The control group received a single visit from the nurses to discuss standard guidelines for asthma. Participants registered with control practices were checked for inhaler technique in the nurse run clinic immediately after recruitment. Drugs were unaltered. Participants otherwise continued with usual care.
Prespecified primary outcomes were the percentage of participants attending for unscheduled asthma care and the time to first attendance for unscheduled asthma care in the year after intervention. Unscheduled care was defined as a consultation in primary, secondary, or out of hours care, where a participant presented with symptoms or signs related to acute asthma, including wheeze, cough, or breathlessness. We included acute presentations for cough requiring for example an increase in asthma drugs or antibiotics, and we logged these separately.
Secondary outcomes were rates of attendance for unscheduled care and review, self management behaviour, and quality of life, assessed by generic (EQ-5D) and respiratory specific (AQ20 and north of England) scales.6,18-20
Consultations for non-acute asthma were classified as reviews or other consultations.
Researchers blinded to the randomisation status of the general practice photocopied written and computerised general practice records. We obtained medical records for the 13 participants who had moved out of the study area. With blinding retained, we checked the hospital administration records for admissions and accident and emergency attendances that may have been missing from the general practice records. To retain blinding during data extraction, GF removed from the records any letters from the specialist nurse. CG extracted data outside the practice setting. Completeness and accuracy of extraction was validated by another blinded researcher (GSF), who checked 10 sets of records, chosen using random numbers. Of 165 consultations assessed, there were five discrepancies (3%) involving misclassification of unscheduled care.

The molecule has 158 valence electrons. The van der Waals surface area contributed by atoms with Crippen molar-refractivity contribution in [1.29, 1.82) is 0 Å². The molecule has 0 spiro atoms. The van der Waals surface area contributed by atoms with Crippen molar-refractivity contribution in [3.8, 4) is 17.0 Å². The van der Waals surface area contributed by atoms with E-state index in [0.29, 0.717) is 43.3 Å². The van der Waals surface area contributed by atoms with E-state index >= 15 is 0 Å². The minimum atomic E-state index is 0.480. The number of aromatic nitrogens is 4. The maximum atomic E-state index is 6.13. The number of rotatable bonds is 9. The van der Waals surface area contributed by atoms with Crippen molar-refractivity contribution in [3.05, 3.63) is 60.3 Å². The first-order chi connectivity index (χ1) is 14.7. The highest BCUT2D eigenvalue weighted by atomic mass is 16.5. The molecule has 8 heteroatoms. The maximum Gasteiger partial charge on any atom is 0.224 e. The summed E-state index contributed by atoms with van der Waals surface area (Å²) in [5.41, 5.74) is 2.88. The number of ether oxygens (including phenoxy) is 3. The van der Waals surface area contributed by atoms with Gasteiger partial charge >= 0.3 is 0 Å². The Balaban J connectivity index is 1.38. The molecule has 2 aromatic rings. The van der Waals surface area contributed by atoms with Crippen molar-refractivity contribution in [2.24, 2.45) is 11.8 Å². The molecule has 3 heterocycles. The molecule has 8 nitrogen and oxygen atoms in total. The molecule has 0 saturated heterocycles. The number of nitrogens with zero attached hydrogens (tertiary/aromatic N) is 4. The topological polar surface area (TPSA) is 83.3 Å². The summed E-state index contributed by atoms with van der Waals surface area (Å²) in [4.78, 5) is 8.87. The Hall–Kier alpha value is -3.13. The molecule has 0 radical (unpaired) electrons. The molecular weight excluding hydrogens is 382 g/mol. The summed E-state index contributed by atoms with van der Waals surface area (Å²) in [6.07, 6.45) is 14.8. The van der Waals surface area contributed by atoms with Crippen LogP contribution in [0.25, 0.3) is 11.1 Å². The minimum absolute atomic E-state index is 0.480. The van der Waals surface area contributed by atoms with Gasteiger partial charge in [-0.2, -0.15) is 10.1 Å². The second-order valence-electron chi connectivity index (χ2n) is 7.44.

Two researchers blinded to randomisation status interviewed participants in person at baseline and by telephone at two, six, nine, and 12 months after recruitment to gather data on personal characteristics, quality of life, and self management of asthma. Participants self identified their ethnicity. We adapted outcome scales into Sylheti; validation of this audiotaped version was by back translation using lay and expert panels and comparison of randomised sequential interviews of bilingual respondents.21
Statistical power and analyses
Audit in a pilot general practice showed that 90% of high risk patients had unscheduled care over one year. Allowing for clustering, our study was powered (80%) to detect a 15% decrease (90% to 75%) in the percentage of patients requiring unscheduled care, at the 5% significance level; we considered a 10-15% change to be clinically important. Based on previous studies, we used 0.05 as an estimate of intracluster correlation. After taking into account drop outs and unequal numbers of patients in practices, we estimated 145 patients were needed in each group. Sample size for time to first attendance could not be estimated due to inadequate data.